They focused on lots of gee-whiz little political sciencey gimmicks instead. Those are all mildly interesting and have a marginal effect, but they are unnecessary and insufficient to explain what happened.

The bottom line is you can't lose if you are both willing and able to lie your ass off and not be called on it.

What changed in 2006 is that the Republicans were revealed indisputably as liars when Hussein turned out to have no WMD whatsoever after all the hype.

Its the LIES, stupid!

Posted by: The Fool on January 8, 2008 at 1:19 PM | PERMALINK

Unlike Kevin, I think the Republican Party has gotten less extreme. Thirty years ago, Republicans wanted to shrink the size of government, or at least paid lip service to the idea. Today most Republicans accept increases in the size of government, but want to do so more slowly than the Dems do.

Many Republican leaders favor significant expansion in the size of government. E.g., among George Bush's signature achievements are No Child Left Behind, the addition of limited prescription drug coverage to Medicare, and the enormous growth in spending to fight African AIDS. Mitt Romney was the first Governor to implement a universal health care system in his state. The Republicans in Congress have done little to curtail earmarks.

Posted by: ex-liberal on January 8, 2008 at 1:22 PM | PERMALINK

I'm just surprised we've gotten this far without anyone quoting, "never get involved in a land war in Asia".

Posted by: MA on January 8, 2008 at 1:32 PM | PERMALINK

"Example #3: "Hi, Opal!"

Don't worry if that makes no sense to you."

Makes perfect sense to me ;)

Posted by: eponymous on January 8, 2008 at 1:34 PM | PERMALINK

The center? There may be something we can call the median voter out there, but there are no median or moderate political policies in the US. The people who call themselves political centrists are just mild, somewhat less savage, conservatives. They are, generally speaking, secular conservatives in line with the values of traditional conservative European parties. They are not anti-imperialists just liberal imperialists who believe in the benevolence of invasion and occupation to bring the benighted peoples of the world civilization, democracy etc. This allows them to go along with the bold nationalism of illiberal imperialists. The "centrists" embrace neoliberalism as the only rational economic model. They are just less ideologically pure than the right-wing utopians. With this comes a whole conceptual world of “solutions” including individual incentives, thinner safety nets, private health insurance, lower taxation, privatization etc.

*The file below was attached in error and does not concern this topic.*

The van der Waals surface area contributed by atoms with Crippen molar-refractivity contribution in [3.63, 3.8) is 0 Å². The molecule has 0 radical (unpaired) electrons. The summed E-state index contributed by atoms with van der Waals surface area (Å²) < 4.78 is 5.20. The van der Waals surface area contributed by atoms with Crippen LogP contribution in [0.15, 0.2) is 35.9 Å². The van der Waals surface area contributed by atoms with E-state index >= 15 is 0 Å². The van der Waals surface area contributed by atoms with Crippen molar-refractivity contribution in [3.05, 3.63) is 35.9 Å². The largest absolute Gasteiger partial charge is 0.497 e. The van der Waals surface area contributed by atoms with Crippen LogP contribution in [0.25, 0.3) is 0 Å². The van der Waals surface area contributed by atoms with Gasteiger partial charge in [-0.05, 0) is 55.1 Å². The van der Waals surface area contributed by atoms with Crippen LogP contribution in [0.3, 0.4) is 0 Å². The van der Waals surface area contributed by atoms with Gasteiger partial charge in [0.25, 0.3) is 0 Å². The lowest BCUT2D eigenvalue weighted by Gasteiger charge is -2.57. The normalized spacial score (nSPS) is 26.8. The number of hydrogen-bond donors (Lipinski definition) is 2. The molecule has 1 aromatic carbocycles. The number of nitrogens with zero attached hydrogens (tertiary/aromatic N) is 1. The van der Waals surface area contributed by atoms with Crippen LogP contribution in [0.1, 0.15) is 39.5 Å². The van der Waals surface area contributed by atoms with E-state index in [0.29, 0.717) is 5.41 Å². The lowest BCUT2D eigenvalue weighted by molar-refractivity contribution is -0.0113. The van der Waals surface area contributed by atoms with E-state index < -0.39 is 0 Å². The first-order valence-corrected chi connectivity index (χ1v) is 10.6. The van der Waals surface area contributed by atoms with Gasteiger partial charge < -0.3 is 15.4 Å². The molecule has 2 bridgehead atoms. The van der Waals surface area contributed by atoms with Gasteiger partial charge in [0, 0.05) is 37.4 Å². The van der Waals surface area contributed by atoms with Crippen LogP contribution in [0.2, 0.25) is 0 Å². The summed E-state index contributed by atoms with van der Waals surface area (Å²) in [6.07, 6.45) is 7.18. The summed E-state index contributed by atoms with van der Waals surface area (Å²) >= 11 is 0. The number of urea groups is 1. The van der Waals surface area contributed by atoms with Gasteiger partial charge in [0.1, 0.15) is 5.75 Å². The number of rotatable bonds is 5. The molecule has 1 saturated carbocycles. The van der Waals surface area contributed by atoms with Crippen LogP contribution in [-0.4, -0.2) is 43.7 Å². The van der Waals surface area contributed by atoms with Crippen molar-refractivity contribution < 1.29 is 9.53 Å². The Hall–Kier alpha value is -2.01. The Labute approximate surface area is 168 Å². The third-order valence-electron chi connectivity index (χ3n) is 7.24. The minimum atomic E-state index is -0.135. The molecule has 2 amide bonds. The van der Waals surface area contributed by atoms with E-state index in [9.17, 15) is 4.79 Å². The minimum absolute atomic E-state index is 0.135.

The median voter doesn’t get any of this, so the “center” does not represent “the center”.

Posted by: bellumregio on January 8, 2008 at 1:42 PM | PERMALINK

1928.

The last time there was no vice-president or incumbent president running.

That's what is different about 2008.

Maybe Cheyney should throw his hat in the ring!?

Posted by: Tom Nicholson on January 8, 2008 at 1:46 PM | PERMALINK

*

Posted by: mhr on January 8, 2008 at 1:51 PM | PERMALINK

I am skeptical of your observation that the “median” voter has reasserted himself. In response to your 2 examples:

1) Hacker and Pierson’s thesis was correct in most of its essentials, though they did overestimate the structural bias of the existing Congressional districting against the Dems. The Republicans under Bush did successfully pursue policies that were to the right of the median voter’s views on a wide range of issues. And it is questionable just how much, concretely, has changed as a result of the 2006 elections.
2) You think that the results in Iowa and prospectively in NH and elsewhere indicate the triumphs of votes from “the center.” But this mistakes naïve anti-partisanship for centrism. Obama is getting the vote of a lot of Republicans who happily voted for Bush—is Bush a centrist? Is Huckabee a centrist? Much of the US electorate views politics from a fairly low level of sophistication—they may be habitual Dem or Republican voters, but they don’t place themselves on a left-right continuum. (Cf. Converse and a host of “old-school” political scientists.) So there is not much “center” to be captured, but there are a lot of disaffected voters who are vaguely looking for “change.”


Posted by: Tony Greco on January 8, 2008 at 1:58 PM | PERMALINK

Tom Nicholson:
What about 1952? Wasn't that Eisenhower vs Adlai
Stevenson? Was Stevenson VP? I didn't know that.

Posted by: catclub on January 8, 2008 at 2:00 PM | PERMALINK

Tom Nicholson: I was confused about this myself, but it turns out that Truman initially intended to run for re-election, but dropped out after losing the NH primary to Kefauver. Apparently, Barkley (Truman's VP) also put his hat in the ring briefly (I'm not sure if he contested any primaries) but the administration was so unpopular that he didn't get any traction.

Posted by: Rich C on January 8, 2008 at 2:21 PM | PERMALINK

"Was Stevenson VP? I didn't know that."

No, but his grandfather was. Which still doesn't count for our purposes.